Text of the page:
Local Government and innovation

17th November, 2012 5:00 pm

These are very difficult times for the country and for councils. People are worried about their jobs, the rising cost of living and the affordability of housing – and councils are facing the biggest cuts to their budgets since the Second World War.

In these circumstances, the key questions for local government – how do we do our job, how do we provide for our citizens and how do we promote economic growth – take on an even greater significance.

For Labour councils, this is a responsibility as well as an opportunity – and up and down the country we’ve been forced to change the way we operate. With such reduced budgets it is no longer possible to make decisions the way we always have, and we’ve been forced to think carefully and creatively about how we govern.

From Co-operative councils to fairness commissions there are examples from across the country where Labour has done just that. We’ve proven that even in an era of reduced funding and crushing austerity that we can create innovative new models of governance that are enshrined in our shared principles of greater equality and social justice. While Labour are in opposition nationally, we’re in control locally and have been in the vanguard of delivering effective public services that meet the needs of our local communities.

The examples from Labour councils show that we are prepared to do whatever it takes to protect our communities when the going gets tough, and with over 6000 councillors nationally, Labour in local government have started to show what a genuine opposition to this government looks like.

In my borough of Islington we’ve achieved this through our “fairness framework”. When we came to power in 2010 we created The Islington Fairness Commission with Professor Richard Wilkinson in an attempt to explore the role that civic leadership can play locally by closing the gaps that divide us. After a year-long listening exercise in which over 500 local residents, businesses, voluntary sector organisations and unions took part, the Commission came up with 19 radical yet realistic recommendations to make the borough a fairer place.

Each of these recommendations is helping us to create a fairer borough, and is also showing the difference that a local Labour authority can make. We’ve shown that if we think a national policy is wrong, we can do something about it here in Islington.

Take housing as an example, while the government is cutting, we’re building. We are leading Islington’s biggest affordable home building programme for thirty years – and are on track to meet our goal of building 2,000 new affordable homes by 2015. Not only that, we are also the only London borough to use our planning policy and land ownership to reject the Tory-led Government’s ‘Affordable Rent’ scheme, which is raising social rents up to 80% of the market rate.

Our support for students is another good example. Working together with London Citizens we’ve just introduced our student bursaries scheme to help young people in Islington who want to continue studying past 16, but no longer have the Educational Maintenance Allowance for support. This now means that Islington students who were in receipt of free school meals will be able to claim up to £300 per year to help pay for their studies.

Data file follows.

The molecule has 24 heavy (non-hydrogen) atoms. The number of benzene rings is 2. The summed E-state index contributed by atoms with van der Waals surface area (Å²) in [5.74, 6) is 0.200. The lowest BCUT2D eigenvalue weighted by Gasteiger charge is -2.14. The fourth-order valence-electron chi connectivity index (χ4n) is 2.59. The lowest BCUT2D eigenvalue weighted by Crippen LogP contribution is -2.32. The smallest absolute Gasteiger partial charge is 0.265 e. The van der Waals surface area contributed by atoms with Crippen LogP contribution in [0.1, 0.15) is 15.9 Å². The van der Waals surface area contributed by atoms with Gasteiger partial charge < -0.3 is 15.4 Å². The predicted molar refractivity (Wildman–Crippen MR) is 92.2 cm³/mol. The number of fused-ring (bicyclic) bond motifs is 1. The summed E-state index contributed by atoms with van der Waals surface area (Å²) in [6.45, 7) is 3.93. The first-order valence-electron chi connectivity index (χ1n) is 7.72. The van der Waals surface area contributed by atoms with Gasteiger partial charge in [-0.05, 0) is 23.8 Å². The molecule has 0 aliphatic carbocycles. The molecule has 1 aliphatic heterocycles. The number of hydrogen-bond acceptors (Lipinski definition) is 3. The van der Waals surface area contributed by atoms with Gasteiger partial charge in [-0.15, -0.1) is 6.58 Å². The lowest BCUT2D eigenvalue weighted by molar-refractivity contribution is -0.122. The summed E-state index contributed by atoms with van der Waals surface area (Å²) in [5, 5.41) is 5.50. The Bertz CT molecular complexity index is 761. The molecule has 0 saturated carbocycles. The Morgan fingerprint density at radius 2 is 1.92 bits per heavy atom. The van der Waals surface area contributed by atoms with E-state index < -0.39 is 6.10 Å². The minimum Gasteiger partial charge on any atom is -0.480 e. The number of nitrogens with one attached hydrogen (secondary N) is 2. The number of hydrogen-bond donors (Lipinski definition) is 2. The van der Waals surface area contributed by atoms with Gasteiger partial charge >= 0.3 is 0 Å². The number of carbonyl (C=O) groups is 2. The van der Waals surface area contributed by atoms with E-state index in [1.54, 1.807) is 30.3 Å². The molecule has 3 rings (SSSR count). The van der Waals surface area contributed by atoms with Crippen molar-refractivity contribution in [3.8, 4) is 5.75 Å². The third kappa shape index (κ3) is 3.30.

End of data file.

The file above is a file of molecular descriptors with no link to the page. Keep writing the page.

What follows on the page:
However, possibly my proudest moment this year was becoming one of the UK’s first Living Wage councils. We believe everyone deserves a fair day’s pay for a fair day’s work especially in tough times, and at present we’re paying all of our directly employed staff, cleaners and leisure workers the London Living Wage. We’ve also just extended this to include our social care staff who will receive the increase by the summer of 2014. As one of the borough’s biggest and most influential employers we’ve shown that by getting behind the campaign we can make a big difference – there are now at least 760 Islington based staff across all sectors that are now being paid a Living Wage.

These are just three examples from my own council, but across the UK you can find hundreds of cases that paint a similar picture – one of Labour in local government finding innovative and creative ways to address inequality in an era of huge budget cuts. We’re doing so in a way that is uniquely Labour, focussing on delivering fairness and protecting our communities against this Government’s slash and burn agenda.

Labour in local government is Labour’s future, and the platform for winning a majority in 2015 will be found through our experience at a local level.

Catherine West is the Leader of Islington Council

This piece forms part of Jon Cruddas’s Guest Edit of LabourList

To report anything from the comment section, please e-mail [email protected]
  • Dave Postles

    Excellent work. Well done and thanks for your very real advances.

    Time for OpenSource in iT, though.

  • Dave Postles

    Excellent work. Well done and thanks for your very real advances.

    Time for OpenSource in iT, though.

  • Dave Postles

    Excellent work. Well done and thanks for your very real advances.

    Time for OpenSource in iT, though.

  • Dave Postles

    Excellent work. Well done and thanks for your very real advances.

    Time for OpenSource in iT, though.

    • badtechnician

      Fully agree with this comment. Not only can open source be cheaper its community aspects should appeal to our socialist instincts. As council purse strings tighten there is no need for the Microsoft licenses to be purchased for employees that don’t need office 2010 or 365, linux operating systems can also extend the lifetime of aged hardware too.


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